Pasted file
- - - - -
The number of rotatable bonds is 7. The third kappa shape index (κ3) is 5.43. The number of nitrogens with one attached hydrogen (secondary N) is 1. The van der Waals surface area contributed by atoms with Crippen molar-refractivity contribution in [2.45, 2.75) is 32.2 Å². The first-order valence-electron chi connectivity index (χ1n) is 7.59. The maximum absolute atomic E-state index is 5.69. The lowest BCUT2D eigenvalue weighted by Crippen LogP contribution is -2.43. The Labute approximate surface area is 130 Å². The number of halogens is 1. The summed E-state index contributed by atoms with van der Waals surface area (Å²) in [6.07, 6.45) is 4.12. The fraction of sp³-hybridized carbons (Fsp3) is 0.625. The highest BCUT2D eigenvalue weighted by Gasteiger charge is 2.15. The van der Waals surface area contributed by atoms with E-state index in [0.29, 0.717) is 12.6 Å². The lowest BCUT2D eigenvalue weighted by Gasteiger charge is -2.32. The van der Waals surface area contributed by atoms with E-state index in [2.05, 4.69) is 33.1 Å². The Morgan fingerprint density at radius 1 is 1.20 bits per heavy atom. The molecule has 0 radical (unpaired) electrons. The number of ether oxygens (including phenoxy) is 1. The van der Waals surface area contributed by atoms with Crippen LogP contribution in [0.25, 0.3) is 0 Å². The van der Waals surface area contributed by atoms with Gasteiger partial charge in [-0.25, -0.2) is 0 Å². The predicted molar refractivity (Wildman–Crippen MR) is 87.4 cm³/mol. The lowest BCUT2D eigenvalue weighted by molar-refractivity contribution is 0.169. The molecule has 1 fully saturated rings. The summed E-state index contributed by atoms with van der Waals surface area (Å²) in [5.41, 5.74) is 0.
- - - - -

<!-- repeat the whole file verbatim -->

The number of rotatable bonds is 7. The third kappa shape index (κ3) is 5.43. The number of nitrogens with one attached hydrogen (secondary N) is 1. The van der Waals surface area contributed by atoms with Crippen molar-refractivity contribution in [2.45, 2.75) is 32.2 Å². The first-order valence-electron chi connectivity index (χ1n) is 7.59. The maximum absolute atomic E-state index is 5.69. The lowest BCUT2D eigenvalue weighted by Crippen LogP contribution is -2.43. The Labute approximate surface area is 130 Å². The number of halogens is 1. The summed E-state index contributed by atoms with van der Waals surface area (Å²) in [6.07, 6.45) is 4.12. The fraction of sp³-hybridized carbons (Fsp3) is 0.625. The highest BCUT2D eigenvalue weighted by Gasteiger charge is 2.15. The van der Waals surface area contributed by atoms with E-state index in [0.29, 0.717) is 12.6 Å². The lowest BCUT2D eigenvalue weighted by Gasteiger charge is -2.32. The van der Waals surface area contributed by atoms with E-state index in [2.05, 4.69) is 33.1 Å². The Morgan fingerprint density at radius 1 is 1.20 bits per heavy atom. The molecule has 0 radical (unpaired) electrons. The number of ether oxygens (including phenoxy) is 1. The van der Waals surface area contributed by atoms with Crippen LogP contribution in [0.25, 0.3) is 0 Å². The van der Waals surface area contributed by atoms with Gasteiger partial charge in [-0.25, -0.2) is 0 Å². The predicted molar refractivity (Wildman–Crippen MR) is 87.4 cm³/mol. The lowest BCUT2D eigenvalue weighted by molar-refractivity contribution is 0.169. The molecule has 1 fully saturated rings. The summed E-state index contributed by atoms with van der Waals surface area (Å²) in [5.41, 5.74) is 0.